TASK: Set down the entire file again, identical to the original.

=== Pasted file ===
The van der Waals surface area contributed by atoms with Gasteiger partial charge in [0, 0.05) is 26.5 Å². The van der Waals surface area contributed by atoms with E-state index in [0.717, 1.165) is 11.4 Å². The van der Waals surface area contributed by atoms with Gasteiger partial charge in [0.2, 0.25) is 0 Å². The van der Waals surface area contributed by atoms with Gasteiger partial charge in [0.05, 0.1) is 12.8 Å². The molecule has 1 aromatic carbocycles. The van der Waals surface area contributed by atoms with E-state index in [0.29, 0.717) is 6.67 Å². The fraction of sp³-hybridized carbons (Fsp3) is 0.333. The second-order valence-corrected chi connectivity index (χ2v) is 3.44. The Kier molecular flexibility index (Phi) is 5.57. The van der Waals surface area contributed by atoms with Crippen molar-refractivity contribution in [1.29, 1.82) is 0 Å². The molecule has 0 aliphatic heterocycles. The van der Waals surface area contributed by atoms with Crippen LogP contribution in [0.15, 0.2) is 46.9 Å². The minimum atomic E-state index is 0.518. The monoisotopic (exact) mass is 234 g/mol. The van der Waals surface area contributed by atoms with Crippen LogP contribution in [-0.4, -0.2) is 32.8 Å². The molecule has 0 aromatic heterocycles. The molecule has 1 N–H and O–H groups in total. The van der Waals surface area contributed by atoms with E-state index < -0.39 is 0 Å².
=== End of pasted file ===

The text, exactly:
The van der Waals surface area contributed by atoms with Gasteiger partial charge in [0, 0.05) is 26.5 Å². The van der Waals surface area contributed by atoms with E-state index in [0.717, 1.165) is 11.4 Å². The van der Waals surface area contributed by atoms with Gasteiger partial charge in [0.2, 0.25) is 0 Å². The van der Waals surface area contributed by atoms with Gasteiger partial charge in [0.05, 0.1) is 12.8 Å². The molecule has 1 aromatic carbocycles. The van der Waals surface area contributed by atoms with E-state index in [0.29, 0.717) is 6.67 Å². The fraction of sp³-hybridized carbons (Fsp3) is 0.333. The second-order valence-corrected chi connectivity index (χ2v) is 3.44. The Kier molecular flexibility index (Phi) is 5.57. The van der Waals surface area contributed by atoms with Crippen molar-refractivity contribution in [1.29, 1.82) is 0 Å². The molecule has 0 aliphatic heterocycles. The van der Waals surface area contributed by atoms with Crippen LogP contribution in [0.15, 0.2) is 46.9 Å². The minimum atomic E-state index is 0.518. The monoisotopic (exact) mass is 234 g/mol. The van der Waals surface area contributed by atoms with Crippen LogP contribution in [-0.4, -0.2) is 32.8 Å². The molecule has 0 aromatic heterocycles. The molecule has 1 N–H and O–H groups in total. The van der Waals surface area contributed by atoms with E-state index < -0.39 is 0 Å².